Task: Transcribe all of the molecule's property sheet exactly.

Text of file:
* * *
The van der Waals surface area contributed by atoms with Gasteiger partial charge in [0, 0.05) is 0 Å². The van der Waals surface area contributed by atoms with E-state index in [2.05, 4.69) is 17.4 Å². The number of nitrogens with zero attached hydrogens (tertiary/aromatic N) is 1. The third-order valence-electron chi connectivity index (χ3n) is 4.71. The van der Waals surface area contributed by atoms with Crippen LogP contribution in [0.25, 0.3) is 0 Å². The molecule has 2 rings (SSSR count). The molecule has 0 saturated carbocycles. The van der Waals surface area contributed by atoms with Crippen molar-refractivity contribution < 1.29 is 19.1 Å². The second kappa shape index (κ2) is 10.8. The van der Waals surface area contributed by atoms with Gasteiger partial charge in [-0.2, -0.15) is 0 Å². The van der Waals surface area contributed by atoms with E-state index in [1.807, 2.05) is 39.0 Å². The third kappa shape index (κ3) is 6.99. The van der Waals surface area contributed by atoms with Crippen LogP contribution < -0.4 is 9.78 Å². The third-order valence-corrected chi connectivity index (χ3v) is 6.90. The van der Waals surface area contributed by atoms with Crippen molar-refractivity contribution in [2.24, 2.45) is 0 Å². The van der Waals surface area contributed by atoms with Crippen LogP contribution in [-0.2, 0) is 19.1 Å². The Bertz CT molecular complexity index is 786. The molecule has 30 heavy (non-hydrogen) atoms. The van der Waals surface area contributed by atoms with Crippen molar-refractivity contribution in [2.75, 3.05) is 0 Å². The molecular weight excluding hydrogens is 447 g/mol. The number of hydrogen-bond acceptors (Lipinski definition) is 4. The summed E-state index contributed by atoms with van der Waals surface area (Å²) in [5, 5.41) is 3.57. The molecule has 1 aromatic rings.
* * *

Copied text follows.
The van der Waals surface area contributed by atoms with Gasteiger partial charge in [0, 0.05) is 0 Å². The van der Waals surface area contributed by atoms with E-state index in [2.05, 4.69) is 17.4 Å². The number of nitrogens with zero attached hydrogens (tertiary/aromatic N) is 1. The third-order valence-electron chi connectivity index (χ3n) is 4.71. The van der Waals surface area contributed by atoms with Crippen LogP contribution in [0.25, 0.3) is 0 Å². The molecule has 2 rings (SSSR count). The molecule has 0 saturated carbocycles. The van der Waals surface area contributed by atoms with Crippen molar-refractivity contribution < 1.29 is 19.1 Å². The second kappa shape index (κ2) is 10.8. The van der Waals surface area contributed by atoms with Gasteiger partial charge in [-0.2, -0.15) is 0 Å². The van der Waals surface area contributed by atoms with E-state index in [1.807, 2.05) is 39.0 Å². The third kappa shape index (κ3) is 6.99. The van der Waals surface area contributed by atoms with Crippen LogP contribution < -0.4 is 9.78 Å². The third-order valence-corrected chi connectivity index (χ3v) is 6.90. The van der Waals surface area contributed by atoms with Crippen molar-refractivity contribution in [2.24, 2.45) is 0 Å². The van der Waals surface area contributed by atoms with Crippen LogP contribution in [-0.2, 0) is 19.1 Å². The Bertz CT molecular complexity index is 786. The molecule has 30 heavy (non-hydrogen) atoms. The van der Waals surface area contributed by atoms with Crippen molar-refractivity contribution in [2.75, 3.05) is 0 Å². The molecular weight excluding hydrogens is 447 g/mol. The number of hydrogen-bond acceptors (Lipinski definition) is 4. The summed E-state index contributed by atoms with van der Waals surface area (Å²) in [5, 5.41) is 3.57. The molecule has 1 aromatic rings.